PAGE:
Jim is a loving father and husband, who, when not traveling the coast working boat shows for Ronstan, enjoys quality family time on their Express 34 Houdini, skiing with friends and family in Vermont, cooking up a meal, kicking off the “Merry Making Season”, “warming the deck” in May, and dreaming about sports cars, among many other things. A consummate cheerleader for everyone, Jim is always there with an encouraging “Send it!” in whatever you’re doing. In short, Jim is not just the life of the party, he puts the life in every day.

Jim has been a staple in numerous classes, including the Swan 45 and Swan 42 class. Alix, Jim’s wife, is a two time International Women’s Keelboat Champ (2016/2017) and a truly incredible person on and off the water.

There’s some chatter in the forums, and a GoFundMe site for those who wish to contribute or send positive vibes. The Hahn’s are attacking this full force, and are extremely grateful for the support they’ve received from our incredible sailing community.


February 9th, 2018

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A beautifully enhanced photo of what appears to be a Cal 34 dug deep off Coronado. Thanks to  Taylor Fausett Fine Art Photography. And the title is thanks to a Peter Gabriel classic that is currently helping the Ed get through a tumultuous relationship.


February 8th, 2018

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Out in the heart of the Rocky Mountains, some students at the University of Colorado have jump started their long dormant sailing team. Since restarting the team in 2015, it has grown to over 30 active members, competed around the nation, and greatly increased interest in the sport in their landlocked state.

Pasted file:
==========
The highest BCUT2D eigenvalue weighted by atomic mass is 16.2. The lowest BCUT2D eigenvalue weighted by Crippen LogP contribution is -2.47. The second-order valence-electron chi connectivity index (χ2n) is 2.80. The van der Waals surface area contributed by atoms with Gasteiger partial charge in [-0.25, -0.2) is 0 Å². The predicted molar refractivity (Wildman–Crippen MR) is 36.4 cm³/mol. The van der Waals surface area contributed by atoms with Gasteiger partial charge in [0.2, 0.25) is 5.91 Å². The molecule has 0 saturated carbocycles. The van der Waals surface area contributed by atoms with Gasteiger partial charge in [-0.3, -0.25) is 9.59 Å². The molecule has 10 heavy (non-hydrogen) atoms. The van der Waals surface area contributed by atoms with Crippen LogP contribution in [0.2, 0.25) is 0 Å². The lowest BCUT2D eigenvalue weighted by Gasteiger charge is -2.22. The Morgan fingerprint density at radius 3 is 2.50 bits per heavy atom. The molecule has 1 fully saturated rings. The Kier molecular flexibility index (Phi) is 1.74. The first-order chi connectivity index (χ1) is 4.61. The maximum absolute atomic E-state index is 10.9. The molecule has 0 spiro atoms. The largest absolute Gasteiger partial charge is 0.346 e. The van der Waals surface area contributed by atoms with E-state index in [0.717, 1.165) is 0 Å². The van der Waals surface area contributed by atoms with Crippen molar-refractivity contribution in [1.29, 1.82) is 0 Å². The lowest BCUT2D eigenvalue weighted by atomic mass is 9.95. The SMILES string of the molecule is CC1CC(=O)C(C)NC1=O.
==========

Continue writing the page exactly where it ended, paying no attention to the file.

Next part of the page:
They now sail regularly at Union Reservoir with their fleet of six 420’s and a Hobie 16. However, despite their recent success and expansion, they still need the support of the community to continue to grow.

Currently, they’re holding a fundraiser with the goal of purchasing a chase/coach boat for practices, safety purposes, and to assist with racing. Click here to get to their fundraising page. They currently only have $675.00 pledged, surely the Anarchists can brighten their outlook, can’t we?


February 8th, 2018

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The Biz

UK builder Oyster Yachts is considering its options after failing to secure sufficient funding to continue trading

Late on February 7, Oyster Marine Holdings, the holding company of the UK’s Oyster Yachts brand, entered into administration working with KPMG Restructuring. This process is now underway with the objective to find a buyer as quickly as possible.

In a statement yesterday, KPMG said: Neil Gostelow and Mark Orton from KPMG Restructuring have been appointed joint administrators to Oyster Marine Holdings Limited, the holding company for the Oyster Yacht group of luxury boat builders.

Headquartered in Southampton, the company also trades from Wherstead in Suffolk. Its main trading business, Oyster Yachts, is currently considering its options after failing to secure sufficient funding to be able to continue to trade. No other companies within the group form part of this particular administration.

Oyster Marine Holdings owns the Intellectual Property to all of the technical drawings and moulds used in the production of the yachts in the Oyster range.

Yesterday, Oyster CEO David Tydeman told IBI that in total around 330 people in the UK and US have been laid off. Continue reading thanks to IBI News.


February 8th, 2018